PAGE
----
After years of our family making and enjoying this cake together, we hope that you and your loved ones love it as much as we do. With the Queen’s Platinum Jubilee coming up next week we think this is the perfect time to share our classic recipe. It’s the perfect cake for dishing out and impressing friends at your jubilee gathering. Simple but delicious cooking is how granny liked it.
We like to finish off our cake with whipped double cream and Scottish strawberry jam, flowed by a sprinkle of icing sugar on top and lots of fresh, huge, juicy, Seahills Scottish strawberries!
Preparation time: 15 mins
Cooking time: 25-45 mins (depending on tin size)
125g (4oz) Butter or Margarine
125g (4oz) Castor Sugar
125g (4oz) self-raising flour, sieved with
1 teaspoon baking powder
3 tablespoons jam
Double cream for whipping
Icing sugar to finish
Pre-heat the oven to 160°C, 325°F, Gas 3.
There are two methods for making our Victoria sponge cake. One method is easiest with an electric mixer, but if you don’t have one don’t fear you can also make this recipe perfectly by hand (granny has been doing it that way for years).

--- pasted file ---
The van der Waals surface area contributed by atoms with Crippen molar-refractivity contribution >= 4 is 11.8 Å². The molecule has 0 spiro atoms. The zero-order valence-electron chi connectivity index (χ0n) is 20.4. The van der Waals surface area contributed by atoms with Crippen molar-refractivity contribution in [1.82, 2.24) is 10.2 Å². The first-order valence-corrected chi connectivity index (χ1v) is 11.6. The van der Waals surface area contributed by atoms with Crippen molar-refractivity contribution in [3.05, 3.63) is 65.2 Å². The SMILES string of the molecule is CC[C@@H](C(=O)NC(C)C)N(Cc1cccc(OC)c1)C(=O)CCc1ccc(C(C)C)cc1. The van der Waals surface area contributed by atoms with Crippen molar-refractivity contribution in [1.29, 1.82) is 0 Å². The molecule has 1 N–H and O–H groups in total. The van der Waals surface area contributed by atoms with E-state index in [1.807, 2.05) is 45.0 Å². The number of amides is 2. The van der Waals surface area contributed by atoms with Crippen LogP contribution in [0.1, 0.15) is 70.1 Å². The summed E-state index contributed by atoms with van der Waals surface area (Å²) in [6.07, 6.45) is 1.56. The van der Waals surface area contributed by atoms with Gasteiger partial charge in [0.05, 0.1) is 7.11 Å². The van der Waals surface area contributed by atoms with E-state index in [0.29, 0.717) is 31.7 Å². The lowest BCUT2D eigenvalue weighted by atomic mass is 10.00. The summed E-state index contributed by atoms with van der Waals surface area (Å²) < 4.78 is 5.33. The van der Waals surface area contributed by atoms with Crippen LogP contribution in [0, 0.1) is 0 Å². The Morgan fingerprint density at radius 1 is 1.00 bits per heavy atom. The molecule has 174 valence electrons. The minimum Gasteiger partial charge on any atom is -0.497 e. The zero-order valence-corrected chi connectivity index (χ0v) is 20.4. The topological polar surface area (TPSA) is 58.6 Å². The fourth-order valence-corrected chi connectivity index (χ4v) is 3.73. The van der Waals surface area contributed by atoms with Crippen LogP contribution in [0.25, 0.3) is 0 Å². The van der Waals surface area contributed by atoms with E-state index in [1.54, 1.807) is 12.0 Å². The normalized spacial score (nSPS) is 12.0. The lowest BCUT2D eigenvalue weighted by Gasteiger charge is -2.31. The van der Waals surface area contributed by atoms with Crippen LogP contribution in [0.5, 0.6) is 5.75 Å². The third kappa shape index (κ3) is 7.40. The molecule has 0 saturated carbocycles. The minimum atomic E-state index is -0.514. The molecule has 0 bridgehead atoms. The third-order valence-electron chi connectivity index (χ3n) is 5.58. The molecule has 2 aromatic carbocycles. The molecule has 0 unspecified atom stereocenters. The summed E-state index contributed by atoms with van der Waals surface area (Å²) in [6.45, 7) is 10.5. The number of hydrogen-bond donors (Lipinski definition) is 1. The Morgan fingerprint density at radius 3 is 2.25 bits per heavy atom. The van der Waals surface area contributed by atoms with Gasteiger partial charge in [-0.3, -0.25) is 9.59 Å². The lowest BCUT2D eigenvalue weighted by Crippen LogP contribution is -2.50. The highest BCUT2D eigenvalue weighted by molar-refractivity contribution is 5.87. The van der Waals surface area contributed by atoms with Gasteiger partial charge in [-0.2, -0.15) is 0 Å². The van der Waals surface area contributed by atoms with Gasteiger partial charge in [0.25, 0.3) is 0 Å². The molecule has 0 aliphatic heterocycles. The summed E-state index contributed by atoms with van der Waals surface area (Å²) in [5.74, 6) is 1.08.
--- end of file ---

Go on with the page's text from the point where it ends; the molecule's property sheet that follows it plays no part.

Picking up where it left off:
(No special equipment needed)
Prepare a 20cm (8inch) sandwich tin or 2 x 15cm (6inch) tins.
Place all the ingredients in a bowl. Beat with a wooden spoon until well mixed (2-3 mins). Place mixture in the prepared tins.
Bake in the pre-heated oven, for the 20cm tin 35-45 mins or for 2 x 15cm tins 25-35 mins.
Test the cake before removing from the oven (prick the middle of the cake with a skewer and if it comes out clean your cake is ready to come out). Turn out and cool on a wire tray. When cold split the 20cm cake. Sandwich together with jam and whipped double cream. Finish the cake with a dusting of icing sugar to decorate.
(Special equipment needed)
Ingredients as above BUT omit the baking powder.
Method as above BUT at stage 2:
2a. Cream butter and sugar together until light and fluffy (easiest in an electric mixer).
2b. Beat in the eggs one at a time, adding a little of the flour with each egg to prevent curdling.
2c. Fold in the remaining flour.
2d. Place mixture in the prepared tin(s). Smooth top.
This recipe is so flexible and is a great base for loads of variations. Feel free to experiment yourself and see what masterpieces you can create. If you’re looking for some ideas to mix it up, then take a look inside Granny’s recipe book (in the picture below) for loads of ideas and instruction on Victoria sponge cake variations. We love to make the chocolate sandwich cake with a simple alteration to the classic base recipe or why not try the ‘Queen Cake’, very fitting for your jubilee celebrations.